We moved to our new home back in late June. The irony of having so many projects to do at a new house is that there’s not quite as much time to write about them afterwards. And there have been a lot of projects. Mostly around storage and organizing. That means a lot of shelves need to be built.
We have non-insulated attic space off of one of the bedroom closets. While it’s not awesome having to carry loads and loads through our son’s bedroom, it’s certainly a lot more convenient than the attic over our old separate garage space.
Since part of this area has no flooring (and those portions of the roof trusses aren’t designed for storage loads), I wanted to add some drywall. This would prevent us from pushing anything off the back of the shelves and into this space where it could get lost or, worse, fall through the garage ceiling onto our vehicles! I did a reasonable job of hanging the drywall and mudding the joints and screw heads. I didn’t really do much in the way of sanding, as it’s going to all be covered by the shelves (you have to pick your battles, folks). I also replaced the terrible lighting with four LED strip lights, which is more than enough for this 24′ by 6′ space.
The design of the shelves is pretty simple and modular. The shelves are 15″ deep, supported by the truss members (you can think of these as wall studs really) along the back and then some 2x3 posts in the front. Those are spaced at 4′ on center. The shelves themselves consist of 2x2 frames and 1/2″ OSB. The 2x2s are ripped down from 2x4s and screwed together. The OSB was ripped into 4′ long by 15″ wide strips using a track saw.
I built all the 2x2 frames in my shop and then carried them up to the attic space. There I could use the laser level to set the bottom shelf height (at 18″ above the floor) and use 3″ screws to secure it to there truss members/studs. I then leveled the shelves front-to-back and secured them with the 2x3 front posts. Lastly, I placed the OSB (smooth side up, which is really upside-down for OSB) down. I screwed it down to the frames every 24″ or so using some 1–1/4″ deck screws.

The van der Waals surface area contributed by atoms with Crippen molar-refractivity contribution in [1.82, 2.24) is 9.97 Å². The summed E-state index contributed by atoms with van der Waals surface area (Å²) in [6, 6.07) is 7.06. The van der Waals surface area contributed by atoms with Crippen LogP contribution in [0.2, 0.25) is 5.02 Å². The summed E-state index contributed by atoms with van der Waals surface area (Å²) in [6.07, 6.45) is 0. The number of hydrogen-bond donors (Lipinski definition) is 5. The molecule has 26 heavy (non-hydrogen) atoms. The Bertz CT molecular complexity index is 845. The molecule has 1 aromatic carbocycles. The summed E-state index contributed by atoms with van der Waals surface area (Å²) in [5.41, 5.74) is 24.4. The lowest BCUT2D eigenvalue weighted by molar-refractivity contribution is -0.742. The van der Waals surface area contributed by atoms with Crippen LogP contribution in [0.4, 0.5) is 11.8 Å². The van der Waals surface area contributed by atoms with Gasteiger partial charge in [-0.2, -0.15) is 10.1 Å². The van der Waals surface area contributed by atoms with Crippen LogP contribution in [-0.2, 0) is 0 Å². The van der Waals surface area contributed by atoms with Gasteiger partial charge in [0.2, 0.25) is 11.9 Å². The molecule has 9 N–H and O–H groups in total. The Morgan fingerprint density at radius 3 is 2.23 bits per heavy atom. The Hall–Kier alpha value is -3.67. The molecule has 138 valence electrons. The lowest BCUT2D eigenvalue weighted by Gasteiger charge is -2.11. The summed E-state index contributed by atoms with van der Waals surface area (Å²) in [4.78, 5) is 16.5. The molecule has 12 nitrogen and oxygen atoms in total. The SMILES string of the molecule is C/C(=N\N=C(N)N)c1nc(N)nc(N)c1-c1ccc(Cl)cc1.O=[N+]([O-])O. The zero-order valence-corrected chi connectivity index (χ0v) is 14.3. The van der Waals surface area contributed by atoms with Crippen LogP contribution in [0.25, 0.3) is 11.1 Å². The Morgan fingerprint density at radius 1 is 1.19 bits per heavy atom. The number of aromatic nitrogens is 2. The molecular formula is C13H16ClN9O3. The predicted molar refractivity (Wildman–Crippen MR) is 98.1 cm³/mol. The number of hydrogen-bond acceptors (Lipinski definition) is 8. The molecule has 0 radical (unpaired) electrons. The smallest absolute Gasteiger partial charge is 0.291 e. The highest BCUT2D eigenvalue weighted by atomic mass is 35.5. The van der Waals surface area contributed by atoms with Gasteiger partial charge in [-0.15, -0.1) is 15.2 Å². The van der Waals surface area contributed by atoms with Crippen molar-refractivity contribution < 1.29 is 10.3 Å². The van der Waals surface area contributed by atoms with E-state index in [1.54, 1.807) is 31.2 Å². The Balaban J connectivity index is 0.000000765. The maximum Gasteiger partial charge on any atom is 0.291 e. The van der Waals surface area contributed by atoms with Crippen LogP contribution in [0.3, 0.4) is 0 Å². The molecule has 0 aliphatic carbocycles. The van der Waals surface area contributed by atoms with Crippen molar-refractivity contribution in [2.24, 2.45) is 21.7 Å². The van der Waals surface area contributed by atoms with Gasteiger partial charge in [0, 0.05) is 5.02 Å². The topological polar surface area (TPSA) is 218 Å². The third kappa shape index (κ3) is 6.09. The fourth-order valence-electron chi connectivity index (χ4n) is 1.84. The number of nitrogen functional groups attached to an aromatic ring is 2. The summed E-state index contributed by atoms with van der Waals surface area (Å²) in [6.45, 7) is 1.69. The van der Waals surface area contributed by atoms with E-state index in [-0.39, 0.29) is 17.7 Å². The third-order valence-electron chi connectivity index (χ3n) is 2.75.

The modularity of these 2x2 frames made it very easy to vary the lengths to form the “galley” like design I had for this small area.
Lastly, my dad was visiting when we were working on some of our storage projects. He jumped right in an helped out with some of the attic shelves and it was really great getting to do this project with him!
Suffice it to say, we have a lot of stuff. We’ve gone through and gotten rid of loads and still have a lot of stuff. So, while the attic shelves were great we knew they’d be no where near enough. So I also had planned on making some “loft” style shelves for the our garage. We wanted to have everything supported from the ceiling to maximize floor (aka, car) space.
While there are some metal frame kits available, I really liked the method that Jay Bates and Johnny Brooke used for their garages. So I adapted it to our garage. Basically, these are 2x2 ledges along a wall and ceiling, with 2x4 hangers to support plywood shelves. These shelves are about 30″ deep, again with supports (in this case, the hangers) every 4′. The hangers are glued and screwed in place for added stiffness. The shelves themselves are 1/2″ sanded poplar plywood from the home center.
These go up relatively fast once all the dimensioning is in place. Locating the wall studs and ceiling joists is critical here, though. Our garage ceiling actually has a framing change so I had to accommodate for that. Basically, this amounted to switching the 2x2 ceiling ledge to the opposite side of the hanger. I ended up still missing the ceiling joist so I swapped it out for a 2x4 to make up the extra inch or so. It’s not very pretty, but what is is solid. I made the hangers and ledge at a height so that I could easily stack two large bins. With 32 linear feet of 30″ shelves so far, we have a ton of storage out here now.
Still More to Go
The reality is that we’re still not done. Most of what we have left to sort through are boxes of books. Some we’ll keep and put on bookshelves inside but a lot of them are out-of-date reference books or even technical books from college that we just no longer need.
I also want to add some of the garage loft storage over the shop area garage door. This will be for storing painting, tiling, drywall, etc. supplies and tools that we need less often. It’s easy to pull them down with a ladder but there’s just no need for these to take up floor or shelf space in the shop or garage area.